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How to Repair a Wooden Seawall

By Becky Lower ; Updated September 21, 2017
A wooden seawall needs frequent repair, due to exposure to salt water and violent storms.

A seawall is a barrier that prevents beach erosion by acting as a line of defense by holding back water. Because it is built alongside water, it must withstand brutal conditions such as heavy loads, salt water, violent storms and insect infestation and constant pressure. This hard punishment often results in breaks in the wall, which must be repaired quickly to prevent erosion from further destroying the wall.

Remove old, broken or rotten boards, preferably in the fall when the water level is at its lowest. Mark the shoreline at eight foot increments for posts.

Dig holes for the posts. Plan for the posts to descend two feet into the soil. Fill each hole with six inches of concrete mix, then place the steel post, making sure it is level and straight. Fill to just beneath ground level with concrete mix. Allow the concrete to dry.

Measure and cut boards that run from post to post. Due to fluctuations in the terrain, each measurement may be slightly different. Measure and cut the boards one at a time.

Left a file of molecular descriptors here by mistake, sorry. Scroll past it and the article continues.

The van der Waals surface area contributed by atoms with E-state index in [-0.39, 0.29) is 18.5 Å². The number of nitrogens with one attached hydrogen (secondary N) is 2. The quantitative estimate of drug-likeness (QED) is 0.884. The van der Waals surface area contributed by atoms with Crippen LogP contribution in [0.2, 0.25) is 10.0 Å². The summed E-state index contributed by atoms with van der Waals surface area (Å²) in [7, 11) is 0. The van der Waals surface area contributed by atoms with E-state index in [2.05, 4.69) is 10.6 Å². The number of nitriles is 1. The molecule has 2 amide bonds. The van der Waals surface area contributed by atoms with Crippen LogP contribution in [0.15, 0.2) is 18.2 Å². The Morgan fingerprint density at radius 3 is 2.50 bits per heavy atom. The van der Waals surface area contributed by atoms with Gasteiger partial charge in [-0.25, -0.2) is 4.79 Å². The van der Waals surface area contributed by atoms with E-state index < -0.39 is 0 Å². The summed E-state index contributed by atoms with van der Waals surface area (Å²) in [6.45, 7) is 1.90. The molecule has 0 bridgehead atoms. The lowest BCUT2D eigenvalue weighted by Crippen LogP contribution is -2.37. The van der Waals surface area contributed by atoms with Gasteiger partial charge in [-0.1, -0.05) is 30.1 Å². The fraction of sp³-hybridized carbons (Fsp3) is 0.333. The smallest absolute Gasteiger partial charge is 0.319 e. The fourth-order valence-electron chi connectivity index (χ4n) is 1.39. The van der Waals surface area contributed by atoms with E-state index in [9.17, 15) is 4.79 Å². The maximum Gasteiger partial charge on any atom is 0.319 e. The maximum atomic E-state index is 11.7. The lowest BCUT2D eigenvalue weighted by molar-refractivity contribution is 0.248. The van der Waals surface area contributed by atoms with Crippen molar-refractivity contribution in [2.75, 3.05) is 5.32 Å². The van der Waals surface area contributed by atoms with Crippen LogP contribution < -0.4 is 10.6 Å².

Drill holes in each end of the board where the rebar is located. Slide the board into place, and fasten with washers and nuts. Trim off excess rebar with a metal saw.

Backfill the wall with gravel or crushed rock. Cover the lower front of the wall with stones or chunks of concrete.

 

Things You Will Need

  • Tape measure
  • Level
  • Stakes
  • Steel posts wrapped with rebar
  • Post hole digger
  • Shovel
  • Concrete mix
  • Pressure-treated 2 x12 inch boards
  • Wood saw
  • Metal saw
  • Drill
  • Nuts and washers

Tip

  • Consider adding a geo-textile wrap to posts and boards that butt up against the sand, to protect from insect infestation.

About the Author

 

Becky Lower began writing professionally in 2004. Her work has appeared in "elan" magazine, a northern Virginia publication, "Good Old Days" magazine, the "BGSU Alumni" magazine and on the website thenovelette.com. Lower has a Bachelor of Arts in journalism and English from Bowling Green State University.